King Lear

King Lear
dir. Angus Jackson (2013)

This January, The Chichester Theatre festival brought King Lear to BAM, starring the Hollywood legend Frank Langella (and some other people).  Langella is a long-standing Hollywood actor, known in the US for his stage work, and most is most famous in England for Frost/Nixon and (lest we forget), Dracula.

The production was sparse and elegant – a beautiful wooden map of England dominated the stone round stage, which was removed for the heath scene, when Lear was out in the rain.  The lighting hues were consistently warm, which not only worked well with the beautiful Harvey Theatre, but eloquently represented the tone of the production.

Langella was undoubtedly the star of the show, and quite rightly so.  His Lear was imperious and commanding, yet as the play continued, evolved into a warm and loving patriarch. This isn’t entirely typical of Lear, and changed the nature of the tragedy – sometimes King Lear can be a test of endurance, and the epic scope of the production can unleash histrionics in the best of actors. In this case, the tragedy of the play was that Lear was a good man, who simply realized too late that he had taken too little care of the things that mattered.  Such an interpretation played to Langella’s strengths: his quiet and subdued delivery drew forward the audience, and was a great example of still waters running deep.  It was particularly effective at the death scene.  With so many corpses littering the stage, it is easy to be unaffected by the suffering of Lear at the end, but Langella’s quiet devastation was crushing. It also helped the death of Lear, which comes suddenly in the text – Langella literally faded away and gave up his hold on life, when faced with the loss of Cordelia.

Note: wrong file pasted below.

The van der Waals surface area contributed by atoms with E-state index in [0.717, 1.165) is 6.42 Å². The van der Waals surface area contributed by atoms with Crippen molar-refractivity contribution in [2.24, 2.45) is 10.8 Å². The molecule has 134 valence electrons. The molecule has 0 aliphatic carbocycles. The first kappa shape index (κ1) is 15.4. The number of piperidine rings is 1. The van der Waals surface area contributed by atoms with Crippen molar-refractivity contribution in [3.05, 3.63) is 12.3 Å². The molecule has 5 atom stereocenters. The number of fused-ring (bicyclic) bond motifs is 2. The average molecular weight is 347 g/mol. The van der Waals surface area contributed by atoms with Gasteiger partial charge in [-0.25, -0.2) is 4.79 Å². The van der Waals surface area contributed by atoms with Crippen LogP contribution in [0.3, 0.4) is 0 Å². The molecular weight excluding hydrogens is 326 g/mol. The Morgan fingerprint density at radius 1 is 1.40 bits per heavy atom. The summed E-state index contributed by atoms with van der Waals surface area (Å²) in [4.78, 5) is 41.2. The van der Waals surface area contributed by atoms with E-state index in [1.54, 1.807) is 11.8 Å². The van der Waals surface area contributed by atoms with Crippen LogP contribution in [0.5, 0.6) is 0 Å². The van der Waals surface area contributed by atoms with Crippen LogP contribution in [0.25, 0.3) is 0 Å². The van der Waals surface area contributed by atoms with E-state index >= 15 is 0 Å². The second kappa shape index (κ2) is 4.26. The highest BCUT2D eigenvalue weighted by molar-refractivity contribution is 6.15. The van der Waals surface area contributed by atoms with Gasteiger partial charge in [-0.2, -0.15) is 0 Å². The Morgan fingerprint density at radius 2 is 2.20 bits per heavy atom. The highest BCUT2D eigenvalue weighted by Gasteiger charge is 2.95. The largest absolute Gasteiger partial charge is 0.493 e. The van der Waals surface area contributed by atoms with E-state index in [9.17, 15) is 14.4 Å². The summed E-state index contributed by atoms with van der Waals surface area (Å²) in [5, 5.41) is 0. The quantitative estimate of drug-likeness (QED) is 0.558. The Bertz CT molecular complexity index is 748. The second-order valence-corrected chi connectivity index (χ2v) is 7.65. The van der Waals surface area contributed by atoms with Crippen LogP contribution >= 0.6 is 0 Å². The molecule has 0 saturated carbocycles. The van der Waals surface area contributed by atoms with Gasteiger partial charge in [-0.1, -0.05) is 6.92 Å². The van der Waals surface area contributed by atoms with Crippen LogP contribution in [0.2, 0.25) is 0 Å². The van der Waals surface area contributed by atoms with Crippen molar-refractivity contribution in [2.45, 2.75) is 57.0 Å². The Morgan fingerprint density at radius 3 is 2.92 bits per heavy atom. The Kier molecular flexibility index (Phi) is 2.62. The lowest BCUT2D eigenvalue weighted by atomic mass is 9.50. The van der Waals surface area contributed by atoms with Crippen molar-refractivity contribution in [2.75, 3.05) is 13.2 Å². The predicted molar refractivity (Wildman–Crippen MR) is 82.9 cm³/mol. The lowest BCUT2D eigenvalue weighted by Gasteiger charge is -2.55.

The weakness of this production was, quite frankly, the rest of the cast.  Presumably hired to complement Langella, the supporting cast were indistinct and simply stood back while Langella worked.  Cordelia, in particular, was appallingly hollow.  The exception was Max Bennett’s Edmund, who was a humorous and working class alternative to the aristocratic world of the court.  His Edmund was a welcome vibrancy in an otherwise staid supporting cast.  (L.Geddes, January 2013)



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